I did research on the various causes of rollovers. Of course, the #1 cause is driver error; I do not blame the cop for issuing a ticket…he rolls up on flipped-over truck naturally he is going to assume that driver error was the cause. Causes could be excess speed on curve/turn, swerve, improper weight balance front-rear, bad tires, improper inflation, or improperly secured cargo. All ten of my tractor tires were nearly brand-new Michelins. I had the lug nuts retorqued and had a receipt for that. I had inflation checked at a shop a few days prior and had a receipt for that. I had balanced the load properly and had a scale ticket showing that. I was only going 24mph and not even still in a curve when I flipped and 2 dashcam videos showing that. There was a witness who could attest that I had not swerved or anything as well. I presented all this to the court and they immediately dismissed the traffic citation.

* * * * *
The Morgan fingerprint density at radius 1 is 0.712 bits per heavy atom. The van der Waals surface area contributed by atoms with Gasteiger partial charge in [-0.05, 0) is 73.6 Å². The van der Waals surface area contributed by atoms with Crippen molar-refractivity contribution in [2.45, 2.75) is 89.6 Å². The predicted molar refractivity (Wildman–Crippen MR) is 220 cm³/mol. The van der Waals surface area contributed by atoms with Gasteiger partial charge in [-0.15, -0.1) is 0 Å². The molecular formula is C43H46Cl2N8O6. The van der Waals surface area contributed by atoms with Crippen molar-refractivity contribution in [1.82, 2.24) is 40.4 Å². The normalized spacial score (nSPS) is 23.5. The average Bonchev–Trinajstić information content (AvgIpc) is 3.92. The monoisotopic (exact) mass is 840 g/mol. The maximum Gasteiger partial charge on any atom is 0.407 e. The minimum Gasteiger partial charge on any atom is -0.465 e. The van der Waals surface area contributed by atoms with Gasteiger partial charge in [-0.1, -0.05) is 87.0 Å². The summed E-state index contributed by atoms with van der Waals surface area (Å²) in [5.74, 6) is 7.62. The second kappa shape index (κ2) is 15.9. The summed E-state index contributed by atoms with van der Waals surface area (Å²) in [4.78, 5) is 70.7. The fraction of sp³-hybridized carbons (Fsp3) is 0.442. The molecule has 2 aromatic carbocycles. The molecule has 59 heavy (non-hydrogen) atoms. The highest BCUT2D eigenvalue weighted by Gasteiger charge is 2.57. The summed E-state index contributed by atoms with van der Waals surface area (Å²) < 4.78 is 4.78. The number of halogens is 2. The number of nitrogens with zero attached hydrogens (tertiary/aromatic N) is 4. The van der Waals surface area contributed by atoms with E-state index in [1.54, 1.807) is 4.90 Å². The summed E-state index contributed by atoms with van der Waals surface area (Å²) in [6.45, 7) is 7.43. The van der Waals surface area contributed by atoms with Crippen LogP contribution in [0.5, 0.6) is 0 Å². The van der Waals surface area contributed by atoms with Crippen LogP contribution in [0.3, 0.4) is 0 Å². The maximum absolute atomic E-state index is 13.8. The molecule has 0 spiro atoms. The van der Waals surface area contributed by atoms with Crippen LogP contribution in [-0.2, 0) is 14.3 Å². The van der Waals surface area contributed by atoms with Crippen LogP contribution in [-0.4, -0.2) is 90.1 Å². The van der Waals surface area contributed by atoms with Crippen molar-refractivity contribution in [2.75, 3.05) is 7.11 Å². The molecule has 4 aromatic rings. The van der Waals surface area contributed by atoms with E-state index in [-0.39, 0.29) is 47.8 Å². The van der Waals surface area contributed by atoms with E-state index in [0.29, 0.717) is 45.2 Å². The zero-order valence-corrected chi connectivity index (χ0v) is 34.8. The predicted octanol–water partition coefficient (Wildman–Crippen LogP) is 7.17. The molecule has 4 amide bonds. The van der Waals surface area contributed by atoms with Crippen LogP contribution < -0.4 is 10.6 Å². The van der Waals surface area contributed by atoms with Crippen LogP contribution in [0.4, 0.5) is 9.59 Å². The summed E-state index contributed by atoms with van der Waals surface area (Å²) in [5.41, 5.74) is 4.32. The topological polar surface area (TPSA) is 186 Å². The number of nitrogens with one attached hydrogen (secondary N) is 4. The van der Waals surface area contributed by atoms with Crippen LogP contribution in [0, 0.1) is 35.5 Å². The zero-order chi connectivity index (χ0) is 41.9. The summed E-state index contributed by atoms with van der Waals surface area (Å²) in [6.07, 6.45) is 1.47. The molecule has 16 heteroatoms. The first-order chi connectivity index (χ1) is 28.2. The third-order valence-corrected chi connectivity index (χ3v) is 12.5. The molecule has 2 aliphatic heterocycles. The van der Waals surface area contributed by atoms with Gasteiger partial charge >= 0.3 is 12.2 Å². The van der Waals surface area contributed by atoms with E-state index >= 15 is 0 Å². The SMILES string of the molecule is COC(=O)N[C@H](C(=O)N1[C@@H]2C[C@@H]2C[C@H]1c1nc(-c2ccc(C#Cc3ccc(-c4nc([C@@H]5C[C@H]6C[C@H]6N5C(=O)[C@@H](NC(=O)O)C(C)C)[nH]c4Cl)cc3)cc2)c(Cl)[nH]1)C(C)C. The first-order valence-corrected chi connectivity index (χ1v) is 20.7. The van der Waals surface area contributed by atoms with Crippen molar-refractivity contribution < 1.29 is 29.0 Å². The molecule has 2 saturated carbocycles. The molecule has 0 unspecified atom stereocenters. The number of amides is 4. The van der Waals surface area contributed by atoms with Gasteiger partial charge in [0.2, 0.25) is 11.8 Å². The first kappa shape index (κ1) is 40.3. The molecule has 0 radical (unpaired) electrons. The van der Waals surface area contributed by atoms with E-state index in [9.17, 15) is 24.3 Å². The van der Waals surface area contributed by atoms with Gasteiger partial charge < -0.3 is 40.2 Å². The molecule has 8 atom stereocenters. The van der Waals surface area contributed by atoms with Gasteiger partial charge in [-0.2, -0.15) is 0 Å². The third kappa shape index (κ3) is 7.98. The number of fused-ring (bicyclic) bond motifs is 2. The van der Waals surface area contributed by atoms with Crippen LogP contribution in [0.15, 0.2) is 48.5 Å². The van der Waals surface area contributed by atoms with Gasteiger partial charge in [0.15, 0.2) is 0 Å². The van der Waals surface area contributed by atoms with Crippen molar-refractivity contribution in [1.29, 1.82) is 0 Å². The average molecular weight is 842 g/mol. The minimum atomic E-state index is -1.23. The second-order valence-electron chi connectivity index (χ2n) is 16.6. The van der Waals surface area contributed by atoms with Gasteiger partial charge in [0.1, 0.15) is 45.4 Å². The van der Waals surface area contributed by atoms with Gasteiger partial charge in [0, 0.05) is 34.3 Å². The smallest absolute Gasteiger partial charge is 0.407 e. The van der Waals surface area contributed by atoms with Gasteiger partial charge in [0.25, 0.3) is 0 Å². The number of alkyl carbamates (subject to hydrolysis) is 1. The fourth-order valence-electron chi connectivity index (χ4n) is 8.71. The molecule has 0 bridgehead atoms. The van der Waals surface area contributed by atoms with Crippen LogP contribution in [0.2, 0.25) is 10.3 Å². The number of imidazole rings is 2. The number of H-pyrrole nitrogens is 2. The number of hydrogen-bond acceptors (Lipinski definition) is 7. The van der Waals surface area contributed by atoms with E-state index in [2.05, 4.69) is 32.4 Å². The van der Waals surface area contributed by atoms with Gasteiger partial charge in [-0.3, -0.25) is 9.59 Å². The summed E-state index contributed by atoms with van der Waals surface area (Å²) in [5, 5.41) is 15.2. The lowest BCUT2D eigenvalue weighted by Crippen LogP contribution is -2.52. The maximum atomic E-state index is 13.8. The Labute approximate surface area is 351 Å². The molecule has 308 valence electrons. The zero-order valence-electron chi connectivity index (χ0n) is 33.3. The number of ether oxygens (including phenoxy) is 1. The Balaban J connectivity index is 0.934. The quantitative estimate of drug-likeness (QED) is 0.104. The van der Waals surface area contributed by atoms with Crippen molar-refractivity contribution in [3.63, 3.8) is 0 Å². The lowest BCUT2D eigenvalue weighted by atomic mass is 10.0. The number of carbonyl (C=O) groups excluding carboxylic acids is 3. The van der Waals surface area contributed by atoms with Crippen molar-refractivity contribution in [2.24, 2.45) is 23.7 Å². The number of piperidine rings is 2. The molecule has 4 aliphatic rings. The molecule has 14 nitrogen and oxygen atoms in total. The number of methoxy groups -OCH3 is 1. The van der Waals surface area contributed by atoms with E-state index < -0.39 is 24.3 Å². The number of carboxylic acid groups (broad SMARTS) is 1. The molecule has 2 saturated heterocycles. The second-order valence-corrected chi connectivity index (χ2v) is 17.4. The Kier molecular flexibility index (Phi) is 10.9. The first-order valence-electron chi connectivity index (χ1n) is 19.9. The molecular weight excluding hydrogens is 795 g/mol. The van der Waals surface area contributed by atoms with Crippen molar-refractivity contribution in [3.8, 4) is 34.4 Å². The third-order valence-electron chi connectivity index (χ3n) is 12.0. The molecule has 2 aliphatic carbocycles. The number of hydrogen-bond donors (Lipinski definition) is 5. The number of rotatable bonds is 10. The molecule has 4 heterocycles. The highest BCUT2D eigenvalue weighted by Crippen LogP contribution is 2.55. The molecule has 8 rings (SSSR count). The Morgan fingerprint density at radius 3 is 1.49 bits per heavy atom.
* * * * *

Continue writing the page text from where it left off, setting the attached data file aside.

I filled an appeal with Schneider but was told that even if all the above are true, I had a chance to inspect the load and took it so if a cargo shift was the problem that was my fault anyway. And maybe they are right about that.

I do not know whether I could get the company’s ruling of preventable overturned at the federal level if I mounted a big challenge there or not, but I did not try. I had the death of my daughter, my mother, and then my father all in rapid order and various other issues and just gave up on driving. I did not really feel much like driving after the rollover anyway, although as more time goes by, I really miss being out there; I did love trucking. What is the lesson in all of this? I guess there are a few; I will let you take from it what you will.

I do miss trucking.

HOS:

Hours Of Service

HOS refers to the logbook hours of service regulations.

OWI:

Operating While Intoxicated

Vicki M.'s Comment
member avatar